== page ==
Reshaping PH agriculture through farm tourism
At the recent 6th Philippine Farm Tourism Conference held at the Marco Polo Plaza in Cebu City I was pleasantly surprised to hear that big landlords from different places across the country had joined small farm holders, reps of local government units and tourism industry operators in the three-day conference. I spotted a former governor of Batangas, local businessmen and professionals. I also made acquaintances with tourism officers from other provinces including youthful delegates who are into social enterprises through agricultural lands.
Organized by the International School of Sustainable Tourism (ISST) and the Cebu Alliance of Tour Operation Specialists (CATOS), the conference drew over 700 delegates from across the country, all very interested to learn from sustainable tourism experts and the best practitioners of the fast-growing industry.
The farm tourism program is the brainchild of former Department of Tourism Secretary Mina Gabor. For lack of space, I will only mention her last government post (1995 to 1998). She was actually tapped to handle the same portfolio when Gloria Macapagal Arroyo became President in 2001 but Dr. Gabor was sidelined by the death of her husband. I guess the seemingly lost opportunity was a blessing in disguise because it gave her ample time to focus on her passion: community-based rural tourism.
Her advocacy eventually pushed the enactment of RA 10816 (An Act To Develop Farm Tourism). She was instrumental in the 2002 United Nations’ declaration of Ecotourism Celebration. Around tourism and trade circles and among sustainable tourism advocates and practitioners, she stands tall as their champion. I’m not surprised former President Arroyo’s message sounded like a tribute to Dr. Gabor, whom she described as an icon of sustainable tourism.
We think of farm tourism in terms of attracting domestic and foreign tourists who continually seek alternative experiences. My friend Joselito “Boboi” Costas called them“biophiles,”or tourists who want to get closer to nature, in search of adventure through exotic food and unique culture but according to Agriculture Technical Institute ATI Assistant Director Rosana Mula, who subbed for Department of Agriculture Secretary William Dar, the challenge of farm tourism should be tackled in the context of the Fourth Revolution.
In his book titled, The Fourth Revolution, Klaus Martin Scwab, founder of the World Economic Forum said, “We are witnessing profound shifts across all industries, marked by the emergence of new business models, the disruption of incumbents and the reshaping of production, consumption, transportation and delivery systems. On the societal front, a paradigm shift is underway in how we work and communicate, as well as how we express, inform and entertain ourselves.”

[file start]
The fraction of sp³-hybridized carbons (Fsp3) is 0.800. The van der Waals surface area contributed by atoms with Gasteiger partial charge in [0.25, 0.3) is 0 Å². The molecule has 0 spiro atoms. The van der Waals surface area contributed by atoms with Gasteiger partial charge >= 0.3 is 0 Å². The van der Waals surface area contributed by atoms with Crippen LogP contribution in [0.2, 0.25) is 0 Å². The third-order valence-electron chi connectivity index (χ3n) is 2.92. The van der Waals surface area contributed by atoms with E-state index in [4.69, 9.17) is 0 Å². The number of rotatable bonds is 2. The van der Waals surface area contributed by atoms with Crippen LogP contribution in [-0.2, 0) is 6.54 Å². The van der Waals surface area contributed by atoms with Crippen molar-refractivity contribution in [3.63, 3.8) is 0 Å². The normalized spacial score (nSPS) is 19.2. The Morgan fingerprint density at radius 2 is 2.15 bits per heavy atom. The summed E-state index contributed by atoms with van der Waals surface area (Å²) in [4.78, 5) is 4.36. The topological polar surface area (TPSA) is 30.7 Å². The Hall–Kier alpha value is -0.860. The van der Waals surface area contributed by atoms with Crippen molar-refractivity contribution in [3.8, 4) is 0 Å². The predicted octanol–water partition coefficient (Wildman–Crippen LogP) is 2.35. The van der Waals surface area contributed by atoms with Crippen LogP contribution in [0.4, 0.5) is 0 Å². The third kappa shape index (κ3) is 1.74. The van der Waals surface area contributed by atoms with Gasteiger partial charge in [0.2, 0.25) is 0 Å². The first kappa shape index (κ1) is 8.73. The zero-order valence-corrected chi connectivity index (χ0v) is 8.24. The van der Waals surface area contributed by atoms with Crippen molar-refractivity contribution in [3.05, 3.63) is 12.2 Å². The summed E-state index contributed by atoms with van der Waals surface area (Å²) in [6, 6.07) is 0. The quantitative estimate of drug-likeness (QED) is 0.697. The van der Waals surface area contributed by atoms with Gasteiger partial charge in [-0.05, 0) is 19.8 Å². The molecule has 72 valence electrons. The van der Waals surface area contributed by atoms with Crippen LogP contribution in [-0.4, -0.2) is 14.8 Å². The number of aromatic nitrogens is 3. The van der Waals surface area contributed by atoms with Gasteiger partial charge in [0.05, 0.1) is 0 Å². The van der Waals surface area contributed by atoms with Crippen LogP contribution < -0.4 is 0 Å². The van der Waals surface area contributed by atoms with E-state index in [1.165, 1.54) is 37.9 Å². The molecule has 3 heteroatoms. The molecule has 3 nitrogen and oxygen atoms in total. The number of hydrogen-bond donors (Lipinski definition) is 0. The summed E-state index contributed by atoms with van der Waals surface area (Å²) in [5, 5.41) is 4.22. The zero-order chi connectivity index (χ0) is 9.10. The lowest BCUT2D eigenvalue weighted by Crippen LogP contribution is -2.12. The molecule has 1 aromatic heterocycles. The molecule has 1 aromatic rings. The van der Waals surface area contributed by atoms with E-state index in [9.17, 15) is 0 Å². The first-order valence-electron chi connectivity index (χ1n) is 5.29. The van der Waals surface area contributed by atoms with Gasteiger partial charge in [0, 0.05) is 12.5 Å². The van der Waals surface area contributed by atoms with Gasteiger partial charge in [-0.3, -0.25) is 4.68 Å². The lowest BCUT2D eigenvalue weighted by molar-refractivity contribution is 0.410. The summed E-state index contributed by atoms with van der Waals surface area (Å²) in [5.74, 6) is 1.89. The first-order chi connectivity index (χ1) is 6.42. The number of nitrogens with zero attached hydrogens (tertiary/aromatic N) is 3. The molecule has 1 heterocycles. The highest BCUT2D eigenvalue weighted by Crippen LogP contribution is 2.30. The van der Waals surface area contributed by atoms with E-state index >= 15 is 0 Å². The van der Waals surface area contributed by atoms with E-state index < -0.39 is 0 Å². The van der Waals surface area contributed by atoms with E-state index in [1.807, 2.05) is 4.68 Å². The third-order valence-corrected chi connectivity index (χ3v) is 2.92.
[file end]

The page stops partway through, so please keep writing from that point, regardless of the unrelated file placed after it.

I will not belabor the impact of the Fourth Revolution but this complex backdrop should prompt us to look inward and consider how these paradigm shifts would challenge our ideas about what it means to be human, as Dr. Scwab puts it.
As I listened to the inputs of the various speakers, I thought we maybe looking at the reshaping of Philippine agriculture through farm tourism.
Apparently, Secretary William Dar understands the profound paradigm shifts across all industries that Dr. Scwab is talking about because according to Director Mula, the DA Secretary has been pushing for agriculture to be treated as an industry.
Industrializing agriculture means that every agri commodity will move towards increased productivity and enhanced income through value adding, processing, manufacturing, and developing markets. The aim is “to further engage the private sector in investing and setting up of more agriculture-based industries and markets in the countryside.”
She stressed that the benefits of farm tourism to our agriculture sector is unlimited taking into consideration the growing market among dwellers and foreign visitors.
In case you missed it, foreign visits to farm tourism sites in the country have increased by 10.24 percent. Further, the Southeast Asian Regional Center for Graduate Study & Research recently reported that the Philippines is one of the world’s preferred agriculture-tourism destination alongside such other destinations as Taiwan, Brazil, Tuscany, Hawaii, Mallorca, and California, according to Director Mula.
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